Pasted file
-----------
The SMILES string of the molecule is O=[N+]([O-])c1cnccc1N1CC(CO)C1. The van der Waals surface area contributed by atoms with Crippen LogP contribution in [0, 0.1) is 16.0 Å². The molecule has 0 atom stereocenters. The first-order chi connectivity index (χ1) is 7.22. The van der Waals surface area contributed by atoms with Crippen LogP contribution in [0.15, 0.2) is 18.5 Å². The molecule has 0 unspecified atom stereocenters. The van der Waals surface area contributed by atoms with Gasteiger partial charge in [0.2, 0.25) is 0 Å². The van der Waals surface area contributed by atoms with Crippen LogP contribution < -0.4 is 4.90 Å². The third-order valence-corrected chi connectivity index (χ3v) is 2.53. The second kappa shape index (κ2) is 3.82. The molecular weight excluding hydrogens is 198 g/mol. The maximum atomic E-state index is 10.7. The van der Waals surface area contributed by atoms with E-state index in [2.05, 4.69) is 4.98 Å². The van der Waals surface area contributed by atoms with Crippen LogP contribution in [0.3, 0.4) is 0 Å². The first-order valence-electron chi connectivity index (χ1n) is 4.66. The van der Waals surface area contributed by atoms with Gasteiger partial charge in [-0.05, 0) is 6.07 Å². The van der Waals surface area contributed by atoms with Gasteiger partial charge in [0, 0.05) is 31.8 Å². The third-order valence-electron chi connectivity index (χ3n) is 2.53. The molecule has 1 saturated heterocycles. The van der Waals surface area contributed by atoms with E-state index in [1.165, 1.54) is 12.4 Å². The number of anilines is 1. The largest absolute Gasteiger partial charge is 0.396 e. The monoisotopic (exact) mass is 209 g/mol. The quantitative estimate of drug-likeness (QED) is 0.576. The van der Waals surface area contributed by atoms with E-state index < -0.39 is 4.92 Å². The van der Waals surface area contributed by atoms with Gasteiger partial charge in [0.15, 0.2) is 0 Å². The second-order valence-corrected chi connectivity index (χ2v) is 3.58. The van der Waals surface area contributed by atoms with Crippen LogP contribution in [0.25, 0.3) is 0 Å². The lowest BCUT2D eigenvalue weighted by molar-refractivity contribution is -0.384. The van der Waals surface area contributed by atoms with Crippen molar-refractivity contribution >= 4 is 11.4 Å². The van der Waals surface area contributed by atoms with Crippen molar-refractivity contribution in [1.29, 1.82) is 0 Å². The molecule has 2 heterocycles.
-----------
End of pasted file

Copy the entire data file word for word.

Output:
The SMILES string of the molecule is O=[N+]([O-])c1cnccc1N1CC(CO)C1. The van der Waals surface area contributed by atoms with Crippen LogP contribution in [0, 0.1) is 16.0 Å². The molecule has 0 atom stereocenters. The first-order chi connectivity index (χ1) is 7.22. The van der Waals surface area contributed by atoms with Crippen LogP contribution in [0.15, 0.2) is 18.5 Å². The molecule has 0 unspecified atom stereocenters. The van der Waals surface area contributed by atoms with Gasteiger partial charge in [0.2, 0.25) is 0 Å². The van der Waals surface area contributed by atoms with Crippen LogP contribution < -0.4 is 4.90 Å². The third-order valence-corrected chi connectivity index (χ3v) is 2.53. The second kappa shape index (κ2) is 3.82. The molecular weight excluding hydrogens is 198 g/mol. The maximum atomic E-state index is 10.7. The van der Waals surface area contributed by atoms with E-state index in [2.05, 4.69) is 4.98 Å². The van der Waals surface area contributed by atoms with Crippen LogP contribution in [0.3, 0.4) is 0 Å². The first-order valence-electron chi connectivity index (χ1n) is 4.66. The van der Waals surface area contributed by atoms with Gasteiger partial charge in [-0.05, 0) is 6.07 Å². The van der Waals surface area contributed by atoms with Gasteiger partial charge in [0, 0.05) is 31.8 Å². The third-order valence-electron chi connectivity index (χ3n) is 2.53. The molecule has 1 saturated heterocycles. The van der Waals surface area contributed by atoms with E-state index in [1.165, 1.54) is 12.4 Å². The number of anilines is 1. The largest absolute Gasteiger partial charge is 0.396 e. The monoisotopic (exact) mass is 209 g/mol. The quantitative estimate of drug-likeness (QED) is 0.576. The van der Waals surface area contributed by atoms with E-state index < -0.39 is 4.92 Å². The van der Waals surface area contributed by atoms with Gasteiger partial charge in [0.15, 0.2) is 0 Å². The second-order valence-corrected chi connectivity index (χ2v) is 3.58. The van der Waals surface area contributed by atoms with Crippen LogP contribution in [0.25, 0.3) is 0 Å². The lowest BCUT2D eigenvalue weighted by molar-refractivity contribution is -0.384. The van der Waals surface area contributed by atoms with Crippen molar-refractivity contribution >= 4 is 11.4 Å². The van der Waals surface area contributed by atoms with Crippen molar-refractivity contribution in [1.29, 1.82) is 0 Å². The molecule has 2 heterocycles.